Neurosurgeon calls for action against head injury in youth rugby


A British pediatric neurosurgeon has renewed the concussion conversation in England by publishing an editorial in the British Medical Journal about the dangers inherent in rugby, particularly among youth.


This is hardly the first time that the head injury dialogue has spread to international sports, but the pointed and thoughtful analysis of Dr. Michael Carter of the Bristol Royal Hospital for Children as a doctor and parent have revitalized the debate. Here’s an excerpt:


In UK schools where rugby is played, it mostly begins as a near compulsory activity from the age of 8 years. By 10 years, most players engage in some form of contact competition, increasing the potential for injury. Many players are relatively unskilled; avoidance of injury requires considerable skills that not all children acquire. Squads may contain children of similar age but vastly different physical stature.


Schools, coaches, and parents all contribute to a tribal, gladiatorial culture that encourages excessive aggression, suppresses injury reporting, and encourages players to carry on when injured. It is fascinating how rugby sidesteps many safeguards intended to ensure pupil wellbeing. Schools now require comprehensive risk assessments for seemingly innocuous activities, yet every Saturday teams of children square up against each other in contests that may result in severe injuries to some.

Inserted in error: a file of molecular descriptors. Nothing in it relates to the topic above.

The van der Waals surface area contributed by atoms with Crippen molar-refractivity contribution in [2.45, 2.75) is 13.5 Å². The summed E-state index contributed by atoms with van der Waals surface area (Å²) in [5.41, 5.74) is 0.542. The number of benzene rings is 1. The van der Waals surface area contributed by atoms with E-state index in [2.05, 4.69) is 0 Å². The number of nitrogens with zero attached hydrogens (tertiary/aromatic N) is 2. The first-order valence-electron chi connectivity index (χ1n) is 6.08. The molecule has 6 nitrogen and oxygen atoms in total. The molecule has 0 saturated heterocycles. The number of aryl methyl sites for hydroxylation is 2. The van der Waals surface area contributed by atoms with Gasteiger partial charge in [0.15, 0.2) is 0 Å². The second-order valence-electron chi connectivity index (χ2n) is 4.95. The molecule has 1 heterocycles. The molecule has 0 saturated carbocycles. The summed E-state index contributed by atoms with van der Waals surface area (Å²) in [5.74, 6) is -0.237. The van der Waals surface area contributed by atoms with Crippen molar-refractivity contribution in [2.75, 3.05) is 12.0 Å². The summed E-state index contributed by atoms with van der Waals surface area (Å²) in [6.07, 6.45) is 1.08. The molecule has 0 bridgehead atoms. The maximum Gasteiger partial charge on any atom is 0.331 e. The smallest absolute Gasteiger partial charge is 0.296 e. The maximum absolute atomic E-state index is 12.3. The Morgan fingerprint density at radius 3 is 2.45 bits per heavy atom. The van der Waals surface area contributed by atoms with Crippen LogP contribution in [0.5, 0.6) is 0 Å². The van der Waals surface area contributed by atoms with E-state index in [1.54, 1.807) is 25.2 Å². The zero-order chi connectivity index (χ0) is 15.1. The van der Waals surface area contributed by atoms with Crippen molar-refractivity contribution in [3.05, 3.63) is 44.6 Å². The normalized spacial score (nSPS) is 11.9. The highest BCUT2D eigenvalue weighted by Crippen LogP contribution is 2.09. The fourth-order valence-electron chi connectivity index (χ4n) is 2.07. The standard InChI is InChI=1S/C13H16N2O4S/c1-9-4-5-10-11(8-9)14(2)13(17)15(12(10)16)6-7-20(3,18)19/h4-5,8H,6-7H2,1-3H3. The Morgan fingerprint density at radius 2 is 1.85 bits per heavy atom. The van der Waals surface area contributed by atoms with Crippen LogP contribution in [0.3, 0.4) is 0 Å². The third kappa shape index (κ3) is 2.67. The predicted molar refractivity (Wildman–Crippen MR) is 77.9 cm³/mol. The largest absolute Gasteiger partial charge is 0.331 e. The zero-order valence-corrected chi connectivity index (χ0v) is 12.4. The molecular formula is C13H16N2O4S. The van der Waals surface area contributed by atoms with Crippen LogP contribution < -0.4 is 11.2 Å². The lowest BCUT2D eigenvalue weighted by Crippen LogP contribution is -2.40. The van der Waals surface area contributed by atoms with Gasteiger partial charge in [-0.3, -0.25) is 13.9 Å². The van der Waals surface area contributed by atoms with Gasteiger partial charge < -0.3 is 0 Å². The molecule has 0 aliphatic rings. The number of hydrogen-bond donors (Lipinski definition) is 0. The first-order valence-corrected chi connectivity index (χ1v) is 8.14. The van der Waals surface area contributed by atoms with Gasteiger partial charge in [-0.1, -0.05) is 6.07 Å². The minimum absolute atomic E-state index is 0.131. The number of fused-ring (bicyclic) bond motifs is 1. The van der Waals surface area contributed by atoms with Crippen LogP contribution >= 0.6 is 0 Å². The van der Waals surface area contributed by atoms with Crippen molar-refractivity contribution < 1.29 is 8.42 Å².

He said that by far rugby yielded the most injuries requiring neurosurgical consultation of any youth sport, and he gave some concrete, practical ways to improve safety. For instance, he called for changes in strength and conditioning training and even match scheduling to prepare children’s bodies better and for more safeguards during the phases of the game where head injuries are most likely, among several other suggestions.


He’s not the first to bring the dangers of head injuries in youth to the attention of the public, but we’d like to commend him for his honest and frank evaluation along with concrete suggestions on how to better the sport. Perhaps, thanks to him, young rugby players will be able to play it safer in the future.


*Scientists have no conclusive evidence as to whether or how the reduction of g-forces during impacts reduces the number or degree of concussions and head injuries. GelDefender products provide supplemental padding as well as cooling and comfort benefits when used with helmets and caps. Participants in activities in which head impacts can occur should always use tested and approved helmets for protection. However, no helmet or supplemental padding can protect the user from all serious head or neck injuries that can result from impacts.